There’s a slightly pathetic anticlimax when a cellular automata bound for infinity runs into the edge of a computer screen and halts. This unfortunate behavior can be diverted by the most trivial of interface elements: the scroll bar.

So, I created an HTML / JavaScript implementation of a Wolfram’s one-dimensional binary cellular automata: CAd nauseam.

The name is intended to reflect the sense of conceptual exhaustion around this particular set of 256 rules, which has been researched, poked, and prodded within an inch of its life.

Give it a try

As the CA is rendered, the page simply grows to accommodate as much output as you have patience for. It’s easy to pause, scroll back up, and reminisce about past lines. (If you’re into that sort of thing…)

In addition to the browser’s native scrollability, I added a few knobs and dials that let you manipulate the rules in real time.

Screenshot of cellular automata rendered in ASCII

In this context, ASCII doesn’t offer many endearing qualities beyond a certain nostalgic cheekiness, but I suppose one could argue that the output is easy to cut / paste and it allows the simulation to run relatively quickly in the browser. (At least compared to rendering the pixels with a table or using the canvas object.)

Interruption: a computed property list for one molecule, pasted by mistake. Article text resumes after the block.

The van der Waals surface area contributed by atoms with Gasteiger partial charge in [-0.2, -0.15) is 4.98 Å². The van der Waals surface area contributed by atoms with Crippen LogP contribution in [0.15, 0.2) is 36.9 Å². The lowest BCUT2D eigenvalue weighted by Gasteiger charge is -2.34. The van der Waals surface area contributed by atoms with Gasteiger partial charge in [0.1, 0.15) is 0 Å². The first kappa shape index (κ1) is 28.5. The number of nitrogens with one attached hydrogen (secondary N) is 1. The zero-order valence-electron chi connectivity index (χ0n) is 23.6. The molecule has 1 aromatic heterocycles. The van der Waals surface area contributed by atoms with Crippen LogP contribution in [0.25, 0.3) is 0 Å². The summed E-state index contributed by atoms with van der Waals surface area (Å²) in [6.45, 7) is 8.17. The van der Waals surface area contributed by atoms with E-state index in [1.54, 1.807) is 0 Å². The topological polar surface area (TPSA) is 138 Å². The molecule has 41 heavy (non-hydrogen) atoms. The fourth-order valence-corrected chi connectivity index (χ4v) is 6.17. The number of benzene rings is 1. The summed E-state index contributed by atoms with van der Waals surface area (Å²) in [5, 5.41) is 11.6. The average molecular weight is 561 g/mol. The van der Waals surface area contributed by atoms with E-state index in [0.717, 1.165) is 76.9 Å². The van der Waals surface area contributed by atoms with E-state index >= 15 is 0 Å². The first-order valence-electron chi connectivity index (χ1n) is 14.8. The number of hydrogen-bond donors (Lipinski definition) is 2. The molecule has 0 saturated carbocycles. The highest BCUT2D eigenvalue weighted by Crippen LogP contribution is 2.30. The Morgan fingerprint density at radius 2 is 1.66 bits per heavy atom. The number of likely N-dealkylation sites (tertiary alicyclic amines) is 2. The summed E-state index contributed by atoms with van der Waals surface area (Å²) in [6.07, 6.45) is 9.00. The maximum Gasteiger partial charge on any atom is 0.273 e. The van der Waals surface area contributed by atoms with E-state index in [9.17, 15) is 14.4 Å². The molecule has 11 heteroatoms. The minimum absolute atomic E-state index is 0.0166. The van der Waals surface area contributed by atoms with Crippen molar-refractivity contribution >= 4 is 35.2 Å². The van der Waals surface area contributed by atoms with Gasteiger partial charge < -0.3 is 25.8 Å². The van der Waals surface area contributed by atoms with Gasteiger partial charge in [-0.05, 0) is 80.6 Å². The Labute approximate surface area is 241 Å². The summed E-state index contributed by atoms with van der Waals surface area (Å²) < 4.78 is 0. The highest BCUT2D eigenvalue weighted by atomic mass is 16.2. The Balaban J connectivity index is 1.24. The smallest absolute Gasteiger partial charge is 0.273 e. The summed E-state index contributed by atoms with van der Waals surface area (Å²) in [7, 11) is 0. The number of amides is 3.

The code is based heavily on Dan Shiffman’s Processing example of the same CA. Just view the source to get a sense of how it works — although most of my contributions to the code are just interface-related cruft.

There are two ways to set the active rule. You can click each four-square icon to toggle that particular rule on or off. (The top three squares represent the seed condition, the single bottom square indicates whether that condition will turn the next pixel on or off.) Alternately, you can type the rule number you’d like to see directly into the text box at the top of the palette. Hit enter, or click outside the box to activate the rule.

As you change the rules, the URL will change to represent a direct-link to the current rule set. For example, you can visit /cad-nauseam/#30 to see the output of rule 30.

The rest of the interface should be self-explanatory. “Reseed” will clear the latest line and replace it with a new line with single X in the center. “Go / Stop” freezes the simulation so you can scroll through the history more easily. “Rule Info” takes you to the Wolfram|Alpha page describing the current rule.

Runs best in Safari, the experience is much slower and stickier in Firefox, IE, and Chrome.